Every resident of Cleveland has the right to be safe in their home. Every resident of Cleveland has a right to live in a neighborhood that is safe for themselves and their family. There is nothing more important.
Clevelanders need jobs. Cleveland’s industries need skilled, qualified workers. It is unconscionable that the same community can have unemployment and underemployment coexisting with available, family-sustaining jobs.
The time to merely talk about addressing the digital divide in Cleveland must come to an end. City government must lead the development and creation of broadband internet access for all city residents, and the necessary support technology to create universal digital inclusion across our community.
The effects of housing instability can be – and often are – devastating to families in Cleveland. I view this issue as a core challenge to our community – a challenge that needs to be both understood and regarded as a key priority for city government.
In the leadup to the arrival of the Republican National Convention in Cleveland in 2016, a local film project known as “The Fixers” sought to highlight the challenges faced by low-income Clevelanders that otherwise would have been missed by the thousands of journalists who came to town to cover the convention.
The State of Ohio is intent on making voting as inconvenient and difficult as legally possible. During the 2020 election cycle, Ohio led the nation in a voter-purge law that made it to the United States Supreme Court.
Cleveland is again facing an economic crisis that demands bold action. Like its New Deal predecessor, the Cleveland Jobs Now will be a massive jobs program – the biggest program of its kind in Cleveland since the original WPA.
The federal government outlawed the use of lead in paint in 1978. Still over 40 years later, children in Cleveland and other cities in the United States are being poisoned by the presence of lead in older paint in homes in which they live.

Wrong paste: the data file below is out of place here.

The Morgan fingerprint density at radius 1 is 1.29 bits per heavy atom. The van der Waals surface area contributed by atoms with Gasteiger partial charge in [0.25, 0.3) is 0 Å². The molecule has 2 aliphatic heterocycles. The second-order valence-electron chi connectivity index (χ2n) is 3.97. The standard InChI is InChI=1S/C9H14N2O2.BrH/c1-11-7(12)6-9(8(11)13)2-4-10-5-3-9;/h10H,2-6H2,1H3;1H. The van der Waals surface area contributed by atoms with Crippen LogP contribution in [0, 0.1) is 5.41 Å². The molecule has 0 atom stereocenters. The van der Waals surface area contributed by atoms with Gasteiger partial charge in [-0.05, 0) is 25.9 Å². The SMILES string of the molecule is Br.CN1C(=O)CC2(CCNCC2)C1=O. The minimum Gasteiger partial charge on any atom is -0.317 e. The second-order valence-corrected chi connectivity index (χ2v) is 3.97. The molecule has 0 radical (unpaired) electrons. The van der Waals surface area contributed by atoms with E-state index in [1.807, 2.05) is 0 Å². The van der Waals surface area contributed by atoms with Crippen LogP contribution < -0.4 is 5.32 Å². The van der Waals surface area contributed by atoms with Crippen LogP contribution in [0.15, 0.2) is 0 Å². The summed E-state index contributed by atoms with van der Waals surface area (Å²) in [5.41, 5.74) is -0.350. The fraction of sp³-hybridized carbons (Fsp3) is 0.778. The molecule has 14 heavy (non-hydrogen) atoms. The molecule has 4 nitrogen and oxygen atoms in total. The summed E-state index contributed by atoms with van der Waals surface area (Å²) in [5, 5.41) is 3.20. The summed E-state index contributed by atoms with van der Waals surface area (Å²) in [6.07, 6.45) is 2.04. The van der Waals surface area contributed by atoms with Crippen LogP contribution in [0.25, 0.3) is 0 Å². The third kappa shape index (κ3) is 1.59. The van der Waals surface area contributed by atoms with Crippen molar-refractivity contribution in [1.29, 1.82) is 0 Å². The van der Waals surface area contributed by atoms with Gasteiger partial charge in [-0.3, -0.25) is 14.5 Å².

The subject of opioid addiction has received a great deal of attention in recent years. It is a unique problem in many parts of the United States and particularly in states like West Virginia, Ohio and other “rust belt” areas
For Cleveland to be successful, to continue to grow and enhance our communities, we must be a “welcoming community” for immigrants. Effectively welcoming and retaining newly arrived residents is not only the right thing to do – it is a necessary strategy to generate economic development and opportunity in Cleveland.
There is no question that the role of city planning is crucial in a post-pandemic Cleveland. Refocusing our efforts to ensure that we emerge stronger than ever is a priority – and we must take this opportunity to rethink how we want Cleveland to feel, function, and thrive.
Finding pathways to improve the health of women in Cleveland and increasing economic opportunity for them will take a multi-step, multi-path effort. As Mayor, I will actively work to build a more equitable Cleveland for the women in our community and all who call Cleveland home.
Our reliance on fossil fuels is not sustainable. Our best path to renewables includes solar energy. As Mayor, I will build upon the work that I have done to date as Council President and make solar energy a viable option for Cleveland.